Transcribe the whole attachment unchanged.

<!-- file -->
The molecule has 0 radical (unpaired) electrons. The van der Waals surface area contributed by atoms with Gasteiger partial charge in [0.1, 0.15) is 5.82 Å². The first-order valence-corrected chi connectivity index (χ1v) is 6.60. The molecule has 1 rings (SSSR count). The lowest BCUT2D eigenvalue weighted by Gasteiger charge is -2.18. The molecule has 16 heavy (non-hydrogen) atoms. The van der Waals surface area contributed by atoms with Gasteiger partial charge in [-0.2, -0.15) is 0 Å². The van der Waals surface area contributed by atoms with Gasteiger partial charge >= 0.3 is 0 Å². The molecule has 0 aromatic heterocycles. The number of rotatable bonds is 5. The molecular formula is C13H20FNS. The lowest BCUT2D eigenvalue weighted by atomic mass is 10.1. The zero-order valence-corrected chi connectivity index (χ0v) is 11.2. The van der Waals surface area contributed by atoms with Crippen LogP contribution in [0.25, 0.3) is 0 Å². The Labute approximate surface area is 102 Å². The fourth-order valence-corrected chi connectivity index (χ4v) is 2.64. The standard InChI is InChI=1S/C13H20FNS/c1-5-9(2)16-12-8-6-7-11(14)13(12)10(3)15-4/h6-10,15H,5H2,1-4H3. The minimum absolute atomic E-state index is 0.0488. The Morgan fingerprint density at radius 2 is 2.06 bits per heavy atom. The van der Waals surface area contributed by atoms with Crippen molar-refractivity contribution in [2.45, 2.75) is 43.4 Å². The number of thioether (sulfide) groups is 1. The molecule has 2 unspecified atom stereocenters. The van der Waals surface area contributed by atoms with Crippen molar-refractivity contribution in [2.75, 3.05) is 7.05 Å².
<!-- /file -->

The molecule has 0 radical (unpaired) electrons. The van der Waals surface area contributed by atoms with Gasteiger partial charge in [0.1, 0.15) is 5.82 Å². The first-order valence-corrected chi connectivity index (χ1v) is 6.60. The molecule has 1 rings (SSSR count). The lowest BCUT2D eigenvalue weighted by Gasteiger charge is -2.18. The molecule has 16 heavy (non-hydrogen) atoms. The van der Waals surface area contributed by atoms with Gasteiger partial charge in [-0.2, -0.15) is 0 Å². The van der Waals surface area contributed by atoms with Gasteiger partial charge >= 0.3 is 0 Å². The molecule has 0 aromatic heterocycles. The number of rotatable bonds is 5. The molecular formula is C13H20FNS. The lowest BCUT2D eigenvalue weighted by atomic mass is 10.1. The zero-order valence-corrected chi connectivity index (χ0v) is 11.2. The van der Waals surface area contributed by atoms with Crippen LogP contribution in [0.25, 0.3) is 0 Å². The Labute approximate surface area is 102 Å². The fourth-order valence-corrected chi connectivity index (χ4v) is 2.64. The standard InChI is InChI=1S/C13H20FNS/c1-5-9(2)16-12-8-6-7-11(14)13(12)10(3)15-4/h6-10,15H,5H2,1-4H3. The minimum absolute atomic E-state index is 0.0488. The Morgan fingerprint density at radius 2 is 2.06 bits per heavy atom. The van der Waals surface area contributed by atoms with Crippen molar-refractivity contribution in [2.45, 2.75) is 43.4 Å². The number of thioether (sulfide) groups is 1. The molecule has 2 unspecified atom stereocenters. The van der Waals surface area contributed by atoms with Crippen molar-refractivity contribution in [2.75, 3.05) is 7.05 Å².